Laois slumped to an 18 point defeat against Waterford on Saturday night in Dungarvan, as their NHL Division 1B campaign took another blow.
After the opening round loss to Offaly, this game was much more disappointing, as it was far too reminiscent of the really bad days of not so long ago.
When Cha Dwyer was issued his second yellow card 14 minutes into the second half, it was only a matter of how much Waterford would win by. They could even afford the luxury of withdrawing top scorer Pauric Mahony before the end, as he became the second player in a week to score 1-14 against Laois.
The dismissal of Dwyer sealed Laois’ fate, although it looked incredibly harsh on the Ballinakill man. He had been warned in the first half after his first yellow card, but it seemed referee Diarmuid Kirwan was just waiting for him to commit another foul before sending him on his way.
It is the third time this year Laois have had a player sent off, and while they are not a dirty team by any means, they are giving away a lot of frees and getting themselves into unneccesary trouble.
Saturday night also saw them struggle to win primary possession on puckouts, with a worrying amount of them uncontested. Their first touch is another cause for concern, and while the pitch in Fraher Field was probably better suited to football, the Waterford team handled it just fine.
On the basis of the two games so far there is a worry that Laois have gone backwards from last year, and the results would point to that. It is still very early in the year, and a lot of Laois’ problems can be worked on, but for their own sake they will have to see performances pick up soon.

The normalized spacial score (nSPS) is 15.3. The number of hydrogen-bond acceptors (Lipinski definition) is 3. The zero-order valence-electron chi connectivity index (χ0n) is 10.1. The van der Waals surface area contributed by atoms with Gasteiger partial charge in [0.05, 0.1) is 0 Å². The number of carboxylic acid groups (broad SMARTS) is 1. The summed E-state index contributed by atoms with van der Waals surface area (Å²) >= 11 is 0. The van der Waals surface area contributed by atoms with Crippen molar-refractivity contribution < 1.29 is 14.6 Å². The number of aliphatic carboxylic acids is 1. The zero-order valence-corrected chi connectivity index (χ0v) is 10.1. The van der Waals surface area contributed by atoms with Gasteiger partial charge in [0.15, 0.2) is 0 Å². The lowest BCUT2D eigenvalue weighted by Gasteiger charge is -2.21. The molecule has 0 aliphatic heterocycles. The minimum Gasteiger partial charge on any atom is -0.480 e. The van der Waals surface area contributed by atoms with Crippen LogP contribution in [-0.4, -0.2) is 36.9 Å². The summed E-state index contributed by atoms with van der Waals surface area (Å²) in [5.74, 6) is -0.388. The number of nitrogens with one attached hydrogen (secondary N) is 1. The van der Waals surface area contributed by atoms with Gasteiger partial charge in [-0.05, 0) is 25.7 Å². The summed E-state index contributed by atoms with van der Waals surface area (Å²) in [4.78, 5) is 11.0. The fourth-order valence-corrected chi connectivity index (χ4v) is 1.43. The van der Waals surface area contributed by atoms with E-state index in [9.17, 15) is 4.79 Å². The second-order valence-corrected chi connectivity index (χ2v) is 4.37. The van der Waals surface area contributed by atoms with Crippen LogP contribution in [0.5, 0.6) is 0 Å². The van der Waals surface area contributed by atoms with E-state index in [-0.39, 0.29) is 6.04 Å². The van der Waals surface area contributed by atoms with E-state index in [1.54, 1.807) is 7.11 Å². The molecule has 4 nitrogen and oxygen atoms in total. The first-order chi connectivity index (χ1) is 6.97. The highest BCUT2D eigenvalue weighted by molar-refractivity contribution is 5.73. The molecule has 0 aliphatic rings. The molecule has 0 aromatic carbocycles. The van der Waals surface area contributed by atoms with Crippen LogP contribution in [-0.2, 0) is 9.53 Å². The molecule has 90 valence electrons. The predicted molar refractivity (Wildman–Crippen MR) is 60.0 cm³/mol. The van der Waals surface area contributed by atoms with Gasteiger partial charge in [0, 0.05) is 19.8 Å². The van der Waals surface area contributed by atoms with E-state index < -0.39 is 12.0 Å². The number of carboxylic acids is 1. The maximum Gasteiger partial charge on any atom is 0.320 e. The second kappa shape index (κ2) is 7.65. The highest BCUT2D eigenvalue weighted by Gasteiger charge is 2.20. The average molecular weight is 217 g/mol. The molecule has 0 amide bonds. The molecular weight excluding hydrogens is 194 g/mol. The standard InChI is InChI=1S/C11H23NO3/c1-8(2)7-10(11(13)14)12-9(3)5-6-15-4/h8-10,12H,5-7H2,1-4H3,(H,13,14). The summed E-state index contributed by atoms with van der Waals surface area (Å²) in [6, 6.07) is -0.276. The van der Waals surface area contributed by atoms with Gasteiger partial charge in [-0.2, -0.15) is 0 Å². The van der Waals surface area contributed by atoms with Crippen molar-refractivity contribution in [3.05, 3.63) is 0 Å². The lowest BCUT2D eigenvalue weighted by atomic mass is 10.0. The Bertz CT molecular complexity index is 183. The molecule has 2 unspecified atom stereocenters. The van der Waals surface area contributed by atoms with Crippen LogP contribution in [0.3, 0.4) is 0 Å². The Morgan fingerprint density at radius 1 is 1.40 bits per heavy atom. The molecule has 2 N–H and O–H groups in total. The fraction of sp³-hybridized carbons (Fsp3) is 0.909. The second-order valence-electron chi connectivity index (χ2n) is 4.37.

Defeats like this one on Saturday night do nothing for a team trying to build momentum, and the next game against Antrim grows in importance. The aim at the start of the year was no doubt to make the knockout stages of the league once again, and if Laois are to do that then they have to win against Antrim on March 8.
That’s not going to be easy but they will have work their way out of this down period.
Cheddar Plunkett and his management team opted to go back to playing an extra defender in this game, with Picky Maher operating in that role from the outset.
Laois registered the first score of the game through a Zane Keenan free, but it was quickly wiped out by Pauric Mahony’s first effort of the day from the left wing. Mahony (free) and Willie Hyland exchanged points, with Hyland’s effort awarded after the umpires weren’t fooled by Stephen O’Keeffe’s attempts to keep it from going over the bar.
Brian O’Halloran edged Waterford back in front, but Ross King replied for Laois as that set the tone for most of the half. The teams were level on six occasions in that first half, with Zane Keenan and Pauric Mahony providing most of the scores from placed balls.
Waterford managed to take control of the game late in the half, however, as two points from Austin Gleeson and one from Mahony sent them to the dressing rooms leading 0-11 to 0-8.
Laois started the second half brightly with a free from Zane Keenan to cut the deficit to just two points, but that was as good as it got for Cheddar Plunkett and his team.
Pauric Mahony hit back with three points in a row before the game was all but ended as a contest when Cha Dwyer was given a second yellow card in the 49th minutes.
Waterford, like all good teams when presented with an extra man, completely controlled the game from that point on.
Mahony pointed from the left wing before the score of the game arrived midway through the half. A long ball forward from Kevin Moran was superbly caught by Stephen Bennett, and he made space on the edge of the penalty area to rifle a shot into the top left corner of the net.
Two more goals arrived courtesy of Mahony and Thomas Connors, whose shot deflected off Cahir Healy’s hurl to give Enda Rowand no chance in the Laois goal.
Zane Keenan hit three points from frees late on but it only served to at least get into double figures on the night. There is much to work on for Laois over the next two weeks, not least settling on a preferred style of play, having used two different systems in the two games so far.
It’s not nice to think any game at this time of year is a ‘must win’, but it looks that way with Antrim on March 8.